The rational decision-making portion of a risk-benefit analysis for vaccines is fairly straightforward. For simplicity’s sake, you can break down each vaccine into two choices: to give or not to give the vaccine. In reality there are other options such as giving the vaccine on a different schedule or breaking combination vaccines into separate components. If you wanted to include those possibilities, you could represent those options as additional choices in your analysis. For simplicity’s sake, we will just consider the “to give or not to give” options in this discussion.
You then need to ask about the risks and benefits of each decision. For example, if you give the vaccine, you have the risk of side effects. You then need to know how often each side effect occurs and how mild or serious the complications of these side effects are. You will probably have less concern for a two day fever than for a hospitalization for encephalitis. You also need to know how effective the vaccine is so you can calculate the amount of protection or other benefits you might derive from it.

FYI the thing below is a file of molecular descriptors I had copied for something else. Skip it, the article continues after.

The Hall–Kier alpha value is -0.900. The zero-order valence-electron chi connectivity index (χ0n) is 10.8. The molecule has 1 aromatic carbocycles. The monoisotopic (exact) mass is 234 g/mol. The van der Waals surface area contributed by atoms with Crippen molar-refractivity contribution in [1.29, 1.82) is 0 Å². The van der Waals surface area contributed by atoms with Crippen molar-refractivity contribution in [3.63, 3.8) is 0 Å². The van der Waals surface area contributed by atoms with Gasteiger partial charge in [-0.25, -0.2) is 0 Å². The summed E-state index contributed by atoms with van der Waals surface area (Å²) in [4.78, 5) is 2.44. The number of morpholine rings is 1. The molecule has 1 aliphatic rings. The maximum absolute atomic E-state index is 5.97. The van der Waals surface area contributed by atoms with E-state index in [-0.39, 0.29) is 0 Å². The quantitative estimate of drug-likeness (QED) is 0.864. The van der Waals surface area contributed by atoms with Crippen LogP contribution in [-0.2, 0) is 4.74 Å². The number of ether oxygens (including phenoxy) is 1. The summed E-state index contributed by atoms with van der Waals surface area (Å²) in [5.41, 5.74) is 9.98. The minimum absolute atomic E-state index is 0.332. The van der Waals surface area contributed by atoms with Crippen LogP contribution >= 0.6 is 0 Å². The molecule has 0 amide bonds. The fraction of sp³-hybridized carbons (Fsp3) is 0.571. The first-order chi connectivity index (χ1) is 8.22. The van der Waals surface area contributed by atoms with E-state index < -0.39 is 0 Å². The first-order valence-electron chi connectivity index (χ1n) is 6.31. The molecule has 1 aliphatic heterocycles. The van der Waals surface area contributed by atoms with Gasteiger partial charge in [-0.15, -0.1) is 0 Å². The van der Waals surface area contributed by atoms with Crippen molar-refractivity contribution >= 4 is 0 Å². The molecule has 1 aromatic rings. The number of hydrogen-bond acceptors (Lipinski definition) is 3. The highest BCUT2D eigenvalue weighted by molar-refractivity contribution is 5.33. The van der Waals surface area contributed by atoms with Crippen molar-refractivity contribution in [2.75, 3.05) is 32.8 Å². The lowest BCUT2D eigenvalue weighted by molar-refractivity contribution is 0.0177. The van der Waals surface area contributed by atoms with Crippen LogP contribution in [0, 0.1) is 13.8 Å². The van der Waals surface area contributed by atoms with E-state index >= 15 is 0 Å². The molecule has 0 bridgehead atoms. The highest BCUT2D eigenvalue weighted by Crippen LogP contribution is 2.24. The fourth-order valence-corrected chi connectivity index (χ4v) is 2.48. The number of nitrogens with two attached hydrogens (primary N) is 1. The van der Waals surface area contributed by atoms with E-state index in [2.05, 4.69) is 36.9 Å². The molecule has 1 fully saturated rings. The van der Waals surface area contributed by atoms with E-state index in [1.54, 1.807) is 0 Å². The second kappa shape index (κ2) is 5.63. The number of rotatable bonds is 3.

On the other hand, if you don’t give the vaccine, you have the risk of the disease itself. You need to know how common the disease is and how likely you or your child is to be exposed. You also need to know the consequences of the disease, both mild and severe, and how likely those consequences are. Are we talking about a one in a thousand risk or a one in a million?
In the end, you hopefully will be able to judge the relative risk of the vaccine compared to the risk of the disease from your perspective. We have spent most of parts II, III, and IV providing these factual details for the most common vaccines available in the United States.